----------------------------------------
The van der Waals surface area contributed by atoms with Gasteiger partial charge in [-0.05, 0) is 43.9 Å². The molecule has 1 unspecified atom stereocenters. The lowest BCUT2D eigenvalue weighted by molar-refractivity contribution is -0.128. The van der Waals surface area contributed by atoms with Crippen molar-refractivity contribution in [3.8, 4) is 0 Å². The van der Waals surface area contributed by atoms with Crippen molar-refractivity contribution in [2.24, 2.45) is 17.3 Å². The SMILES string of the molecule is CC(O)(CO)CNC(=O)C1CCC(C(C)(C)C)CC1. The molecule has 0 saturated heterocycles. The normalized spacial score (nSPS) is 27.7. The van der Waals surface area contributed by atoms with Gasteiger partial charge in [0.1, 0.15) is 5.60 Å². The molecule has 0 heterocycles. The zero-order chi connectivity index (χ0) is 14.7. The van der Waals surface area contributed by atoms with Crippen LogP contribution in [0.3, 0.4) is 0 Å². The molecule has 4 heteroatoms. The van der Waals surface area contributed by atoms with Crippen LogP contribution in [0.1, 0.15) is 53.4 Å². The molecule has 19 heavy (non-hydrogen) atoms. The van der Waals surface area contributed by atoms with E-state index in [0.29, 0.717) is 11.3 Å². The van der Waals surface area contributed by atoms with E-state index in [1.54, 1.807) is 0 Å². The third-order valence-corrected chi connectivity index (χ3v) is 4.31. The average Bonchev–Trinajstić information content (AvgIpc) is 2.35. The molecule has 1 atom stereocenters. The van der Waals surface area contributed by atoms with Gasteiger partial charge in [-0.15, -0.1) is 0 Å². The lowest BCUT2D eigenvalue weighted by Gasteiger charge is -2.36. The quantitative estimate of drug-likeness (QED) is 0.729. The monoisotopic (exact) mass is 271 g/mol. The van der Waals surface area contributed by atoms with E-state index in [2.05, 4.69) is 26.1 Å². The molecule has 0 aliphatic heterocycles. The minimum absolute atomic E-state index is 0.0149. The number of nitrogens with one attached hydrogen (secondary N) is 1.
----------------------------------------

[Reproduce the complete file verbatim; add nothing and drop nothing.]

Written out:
The van der Waals surface area contributed by atoms with Gasteiger partial charge in [-0.05, 0) is 43.9 Å². The molecule has 1 unspecified atom stereocenters. The lowest BCUT2D eigenvalue weighted by molar-refractivity contribution is -0.128. The van der Waals surface area contributed by atoms with Crippen molar-refractivity contribution in [3.8, 4) is 0 Å². The van der Waals surface area contributed by atoms with Crippen molar-refractivity contribution in [2.24, 2.45) is 17.3 Å². The SMILES string of the molecule is CC(O)(CO)CNC(=O)C1CCC(C(C)(C)C)CC1. The molecule has 0 saturated heterocycles. The normalized spacial score (nSPS) is 27.7. The van der Waals surface area contributed by atoms with Gasteiger partial charge in [0.1, 0.15) is 5.60 Å². The molecule has 0 heterocycles. The zero-order chi connectivity index (χ0) is 14.7. The van der Waals surface area contributed by atoms with Crippen LogP contribution in [0.3, 0.4) is 0 Å². The molecule has 4 heteroatoms. The van der Waals surface area contributed by atoms with Crippen LogP contribution in [0.1, 0.15) is 53.4 Å². The molecule has 19 heavy (non-hydrogen) atoms. The van der Waals surface area contributed by atoms with E-state index in [0.29, 0.717) is 11.3 Å². The van der Waals surface area contributed by atoms with E-state index in [1.54, 1.807) is 0 Å². The third-order valence-corrected chi connectivity index (χ3v) is 4.31. The average Bonchev–Trinajstić information content (AvgIpc) is 2.35. The molecule has 1 atom stereocenters. The van der Waals surface area contributed by atoms with Gasteiger partial charge in [-0.15, -0.1) is 0 Å². The lowest BCUT2D eigenvalue weighted by Gasteiger charge is -2.36. The quantitative estimate of drug-likeness (QED) is 0.729. The monoisotopic (exact) mass is 271 g/mol. The van der Waals surface area contributed by atoms with E-state index in [2.05, 4.69) is 26.1 Å². The molecule has 0 aliphatic heterocycles. The minimum absolute atomic E-state index is 0.0149. The number of nitrogens with one attached hydrogen (secondary N) is 1.